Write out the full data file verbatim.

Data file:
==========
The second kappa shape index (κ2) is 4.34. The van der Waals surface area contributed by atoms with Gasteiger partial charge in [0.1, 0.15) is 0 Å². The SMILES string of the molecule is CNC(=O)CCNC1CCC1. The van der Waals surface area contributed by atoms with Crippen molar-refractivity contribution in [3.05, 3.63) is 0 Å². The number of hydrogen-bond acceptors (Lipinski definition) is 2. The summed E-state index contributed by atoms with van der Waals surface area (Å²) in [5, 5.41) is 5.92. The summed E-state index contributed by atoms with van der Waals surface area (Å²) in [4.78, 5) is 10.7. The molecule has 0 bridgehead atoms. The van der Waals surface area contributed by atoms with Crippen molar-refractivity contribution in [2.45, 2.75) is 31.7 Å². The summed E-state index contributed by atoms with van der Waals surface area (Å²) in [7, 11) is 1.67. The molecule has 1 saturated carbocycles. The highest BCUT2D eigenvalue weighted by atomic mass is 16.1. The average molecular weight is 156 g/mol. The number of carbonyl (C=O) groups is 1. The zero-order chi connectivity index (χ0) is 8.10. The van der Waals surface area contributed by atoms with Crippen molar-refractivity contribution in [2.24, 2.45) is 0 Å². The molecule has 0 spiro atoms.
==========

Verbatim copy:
The second kappa shape index (κ2) is 4.34. The van der Waals surface area contributed by atoms with Gasteiger partial charge in [0.1, 0.15) is 0 Å². The SMILES string of the molecule is CNC(=O)CCNC1CCC1. The van der Waals surface area contributed by atoms with Crippen molar-refractivity contribution in [3.05, 3.63) is 0 Å². The number of hydrogen-bond acceptors (Lipinski definition) is 2. The summed E-state index contributed by atoms with van der Waals surface area (Å²) in [5, 5.41) is 5.92. The summed E-state index contributed by atoms with van der Waals surface area (Å²) in [4.78, 5) is 10.7. The molecule has 0 bridgehead atoms. The van der Waals surface area contributed by atoms with Crippen molar-refractivity contribution in [2.45, 2.75) is 31.7 Å². The summed E-state index contributed by atoms with van der Waals surface area (Å²) in [7, 11) is 1.67. The molecule has 1 saturated carbocycles. The highest BCUT2D eigenvalue weighted by atomic mass is 16.1. The average molecular weight is 156 g/mol. The number of carbonyl (C=O) groups is 1. The zero-order chi connectivity index (χ0) is 8.10. The van der Waals surface area contributed by atoms with Crippen molar-refractivity contribution in [2.24, 2.45) is 0 Å². The molecule has 0 spiro atoms.